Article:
In exploring the relationship between situationist theory and theatre in the period of the ‘counter-culture’ in Britain, the following article seeks to provide an account of the ‘spectacularization’ of political action through the language and forms of drama. The relatively neglected work of Raoul Vaneigem is examined for its treatment of theatricality as one of the organizing discourses of the spectacle, and the suggestion that ‘drama’ is a constant choreographic presence in the social world is explored alongside related ideas concerning the dramatization of everyday life in the work of Raymond Williams and Aida Hozic. Attempts to ‘disrupt the spectacle’ through political action during the period of the counter-culture are discussed in relation to this material. Graham White is Lecturer in English at King's College, University of London, and has been Literary Manager of the Finborough Theatre since 1990.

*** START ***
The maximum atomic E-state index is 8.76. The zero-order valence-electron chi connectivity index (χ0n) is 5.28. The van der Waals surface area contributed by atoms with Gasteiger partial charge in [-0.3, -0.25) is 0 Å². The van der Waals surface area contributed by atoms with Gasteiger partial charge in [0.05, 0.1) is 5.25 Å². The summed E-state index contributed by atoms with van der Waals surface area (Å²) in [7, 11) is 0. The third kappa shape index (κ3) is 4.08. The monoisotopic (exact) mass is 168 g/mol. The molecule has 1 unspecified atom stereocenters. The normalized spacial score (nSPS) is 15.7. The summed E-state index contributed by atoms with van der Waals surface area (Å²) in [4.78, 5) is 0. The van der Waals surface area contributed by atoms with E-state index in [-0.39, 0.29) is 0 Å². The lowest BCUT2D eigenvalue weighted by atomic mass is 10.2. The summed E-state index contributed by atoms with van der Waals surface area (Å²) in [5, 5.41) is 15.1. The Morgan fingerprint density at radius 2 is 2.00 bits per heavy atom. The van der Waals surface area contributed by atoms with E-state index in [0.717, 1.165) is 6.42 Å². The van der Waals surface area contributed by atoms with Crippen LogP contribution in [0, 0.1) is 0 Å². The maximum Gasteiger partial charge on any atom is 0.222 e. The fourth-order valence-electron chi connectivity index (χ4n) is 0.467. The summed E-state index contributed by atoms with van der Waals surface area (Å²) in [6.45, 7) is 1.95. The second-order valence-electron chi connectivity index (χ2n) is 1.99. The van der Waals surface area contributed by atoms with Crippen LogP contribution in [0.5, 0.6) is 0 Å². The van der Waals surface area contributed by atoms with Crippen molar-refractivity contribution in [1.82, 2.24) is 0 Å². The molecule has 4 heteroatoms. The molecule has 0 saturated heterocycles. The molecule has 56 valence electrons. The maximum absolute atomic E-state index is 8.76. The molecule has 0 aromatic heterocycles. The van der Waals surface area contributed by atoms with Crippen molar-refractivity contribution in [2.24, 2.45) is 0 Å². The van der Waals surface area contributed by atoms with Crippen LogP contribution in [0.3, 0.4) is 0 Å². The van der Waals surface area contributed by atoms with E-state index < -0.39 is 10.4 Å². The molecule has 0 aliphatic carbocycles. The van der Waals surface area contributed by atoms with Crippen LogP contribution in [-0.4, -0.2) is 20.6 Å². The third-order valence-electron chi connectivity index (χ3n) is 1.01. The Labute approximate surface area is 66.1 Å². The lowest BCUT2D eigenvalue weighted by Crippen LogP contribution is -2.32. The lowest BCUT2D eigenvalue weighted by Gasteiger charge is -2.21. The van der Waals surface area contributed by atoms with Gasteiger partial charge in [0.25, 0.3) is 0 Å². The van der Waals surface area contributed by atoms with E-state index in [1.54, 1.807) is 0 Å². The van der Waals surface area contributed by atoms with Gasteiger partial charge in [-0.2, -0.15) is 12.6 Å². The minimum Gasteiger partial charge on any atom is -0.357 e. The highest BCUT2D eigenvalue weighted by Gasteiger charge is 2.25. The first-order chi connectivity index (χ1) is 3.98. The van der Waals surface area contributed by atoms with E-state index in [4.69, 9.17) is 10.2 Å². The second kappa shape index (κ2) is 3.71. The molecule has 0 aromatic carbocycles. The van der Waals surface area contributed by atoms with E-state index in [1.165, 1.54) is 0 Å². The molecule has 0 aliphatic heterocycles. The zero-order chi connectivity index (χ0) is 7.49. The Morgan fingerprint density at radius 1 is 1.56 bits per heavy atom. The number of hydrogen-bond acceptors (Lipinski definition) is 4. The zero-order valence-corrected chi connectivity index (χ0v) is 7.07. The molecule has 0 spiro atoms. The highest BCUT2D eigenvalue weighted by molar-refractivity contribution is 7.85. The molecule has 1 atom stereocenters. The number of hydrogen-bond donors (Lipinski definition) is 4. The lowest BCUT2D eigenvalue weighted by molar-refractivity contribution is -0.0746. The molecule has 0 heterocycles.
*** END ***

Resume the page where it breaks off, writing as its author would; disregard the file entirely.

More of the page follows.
This article continues the debate initiated by Brian Parker, who in NTQ24 (1990) offered a critique of the new Oxford Shakespeare, and one of its editors, Stanley Wells, who responded in NTQ 26 (1991) with a defence of his departure from traditional practices of textual conflation. Here, Graham Holderness and Bryan Loughrey suggest that, on a closer examination, there is evidence that editorial intervention and conflation have been regularly employed in the Oxford edition: and in arguing against all such attempts to reconstruct ‘authoritative’ texts, they propose that, in their inevitable absence, the originals present the closest we are likely to approach to recreating the collaborative theatrical practice of Shakespeare's time. In illustrating the effects of editorial intervention from a close comparative examination of particular passages, they suggest, for example, that the stage directions make a shovel a likelier object of Hamlet's graveside contemplation than Yorick's skull. Graham Holderness, newly-appointed Professor and Dean of Humanities at the University of Hertfordshire, and Bryan Loughrey, Research Director at Roehampton Institute, have recently begun, through the Centre for Textual Studies, a programme of publishing accessible reprints of the important early editions, of which the first three have now appeared from Harvester Wheatsheaf.